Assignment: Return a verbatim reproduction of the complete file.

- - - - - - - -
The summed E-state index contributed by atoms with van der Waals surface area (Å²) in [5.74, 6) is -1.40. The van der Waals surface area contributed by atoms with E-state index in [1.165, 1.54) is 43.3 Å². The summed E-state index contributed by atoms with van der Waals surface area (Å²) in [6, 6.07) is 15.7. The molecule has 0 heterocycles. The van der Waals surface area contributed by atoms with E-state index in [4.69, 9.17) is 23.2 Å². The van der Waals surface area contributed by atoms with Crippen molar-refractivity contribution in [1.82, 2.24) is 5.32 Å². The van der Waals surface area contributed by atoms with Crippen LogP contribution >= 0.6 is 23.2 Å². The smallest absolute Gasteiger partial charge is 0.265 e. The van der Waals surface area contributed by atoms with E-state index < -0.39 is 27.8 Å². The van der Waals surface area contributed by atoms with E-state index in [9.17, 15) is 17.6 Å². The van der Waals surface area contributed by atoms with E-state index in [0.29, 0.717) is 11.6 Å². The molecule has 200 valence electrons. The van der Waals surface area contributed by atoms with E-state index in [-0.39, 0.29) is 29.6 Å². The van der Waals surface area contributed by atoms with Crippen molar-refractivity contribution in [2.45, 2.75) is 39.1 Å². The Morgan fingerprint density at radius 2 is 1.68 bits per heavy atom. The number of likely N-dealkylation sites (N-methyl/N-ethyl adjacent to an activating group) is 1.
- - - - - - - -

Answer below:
The summed E-state index contributed by atoms with van der Waals surface area (Å²) in [5.74, 6) is -1.40. The van der Waals surface area contributed by atoms with E-state index in [1.165, 1.54) is 43.3 Å². The summed E-state index contributed by atoms with van der Waals surface area (Å²) in [6, 6.07) is 15.7. The molecule has 0 heterocycles. The van der Waals surface area contributed by atoms with E-state index in [4.69, 9.17) is 23.2 Å². The van der Waals surface area contributed by atoms with Crippen molar-refractivity contribution in [1.82, 2.24) is 5.32 Å². The van der Waals surface area contributed by atoms with Crippen LogP contribution >= 0.6 is 23.2 Å². The smallest absolute Gasteiger partial charge is 0.265 e. The van der Waals surface area contributed by atoms with E-state index < -0.39 is 27.8 Å². The van der Waals surface area contributed by atoms with E-state index in [9.17, 15) is 17.6 Å². The van der Waals surface area contributed by atoms with E-state index in [0.29, 0.717) is 11.6 Å². The molecule has 200 valence electrons. The van der Waals surface area contributed by atoms with E-state index in [-0.39, 0.29) is 29.6 Å². The van der Waals surface area contributed by atoms with Crippen molar-refractivity contribution in [2.45, 2.75) is 39.1 Å². The Morgan fingerprint density at radius 2 is 1.68 bits per heavy atom. The number of likely N-dealkylation sites (N-methyl/N-ethyl adjacent to an activating group) is 1.